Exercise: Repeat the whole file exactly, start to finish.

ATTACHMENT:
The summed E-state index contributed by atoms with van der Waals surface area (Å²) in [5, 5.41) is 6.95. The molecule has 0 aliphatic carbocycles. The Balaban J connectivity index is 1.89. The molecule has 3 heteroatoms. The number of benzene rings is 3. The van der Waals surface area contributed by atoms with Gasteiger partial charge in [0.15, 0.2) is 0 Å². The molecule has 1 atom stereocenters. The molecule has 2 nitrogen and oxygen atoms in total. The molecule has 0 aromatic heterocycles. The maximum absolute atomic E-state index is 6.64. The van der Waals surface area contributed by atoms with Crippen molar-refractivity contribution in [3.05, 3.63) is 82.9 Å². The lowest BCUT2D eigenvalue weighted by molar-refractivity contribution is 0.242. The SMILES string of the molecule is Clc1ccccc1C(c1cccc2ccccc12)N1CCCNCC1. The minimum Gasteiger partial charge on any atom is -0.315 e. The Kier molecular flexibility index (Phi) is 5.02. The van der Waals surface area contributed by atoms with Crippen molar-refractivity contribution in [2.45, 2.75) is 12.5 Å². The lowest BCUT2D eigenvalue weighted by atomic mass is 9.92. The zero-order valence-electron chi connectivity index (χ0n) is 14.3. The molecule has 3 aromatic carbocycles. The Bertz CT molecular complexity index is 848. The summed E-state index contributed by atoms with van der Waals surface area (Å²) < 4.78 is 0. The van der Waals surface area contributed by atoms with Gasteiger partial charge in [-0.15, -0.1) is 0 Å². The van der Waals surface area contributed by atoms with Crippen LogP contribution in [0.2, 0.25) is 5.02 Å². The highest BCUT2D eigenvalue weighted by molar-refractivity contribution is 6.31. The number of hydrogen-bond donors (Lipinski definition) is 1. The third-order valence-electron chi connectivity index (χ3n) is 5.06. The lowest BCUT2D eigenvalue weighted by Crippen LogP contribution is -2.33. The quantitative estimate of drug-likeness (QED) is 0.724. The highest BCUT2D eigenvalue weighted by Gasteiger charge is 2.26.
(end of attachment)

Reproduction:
The summed E-state index contributed by atoms with van der Waals surface area (Å²) in [5, 5.41) is 6.95. The molecule has 0 aliphatic carbocycles. The Balaban J connectivity index is 1.89. The molecule has 3 heteroatoms. The number of benzene rings is 3. The van der Waals surface area contributed by atoms with Gasteiger partial charge in [0.15, 0.2) is 0 Å². The molecule has 1 atom stereocenters. The molecule has 2 nitrogen and oxygen atoms in total. The molecule has 0 aromatic heterocycles. The maximum absolute atomic E-state index is 6.64. The van der Waals surface area contributed by atoms with Crippen molar-refractivity contribution in [3.05, 3.63) is 82.9 Å². The lowest BCUT2D eigenvalue weighted by molar-refractivity contribution is 0.242. The SMILES string of the molecule is Clc1ccccc1C(c1cccc2ccccc12)N1CCCNCC1. The minimum Gasteiger partial charge on any atom is -0.315 e. The Kier molecular flexibility index (Phi) is 5.02. The van der Waals surface area contributed by atoms with Crippen molar-refractivity contribution in [2.45, 2.75) is 12.5 Å². The lowest BCUT2D eigenvalue weighted by atomic mass is 9.92. The zero-order valence-electron chi connectivity index (χ0n) is 14.3. The molecule has 3 aromatic carbocycles. The Bertz CT molecular complexity index is 848. The summed E-state index contributed by atoms with van der Waals surface area (Å²) < 4.78 is 0. The van der Waals surface area contributed by atoms with Gasteiger partial charge in [-0.15, -0.1) is 0 Å². The van der Waals surface area contributed by atoms with Crippen LogP contribution in [0.2, 0.25) is 5.02 Å². The highest BCUT2D eigenvalue weighted by molar-refractivity contribution is 6.31. The number of hydrogen-bond donors (Lipinski definition) is 1. The third-order valence-electron chi connectivity index (χ3n) is 5.06. The lowest BCUT2D eigenvalue weighted by Crippen LogP contribution is -2.33. The quantitative estimate of drug-likeness (QED) is 0.724. The highest BCUT2D eigenvalue weighted by Gasteiger charge is 2.26.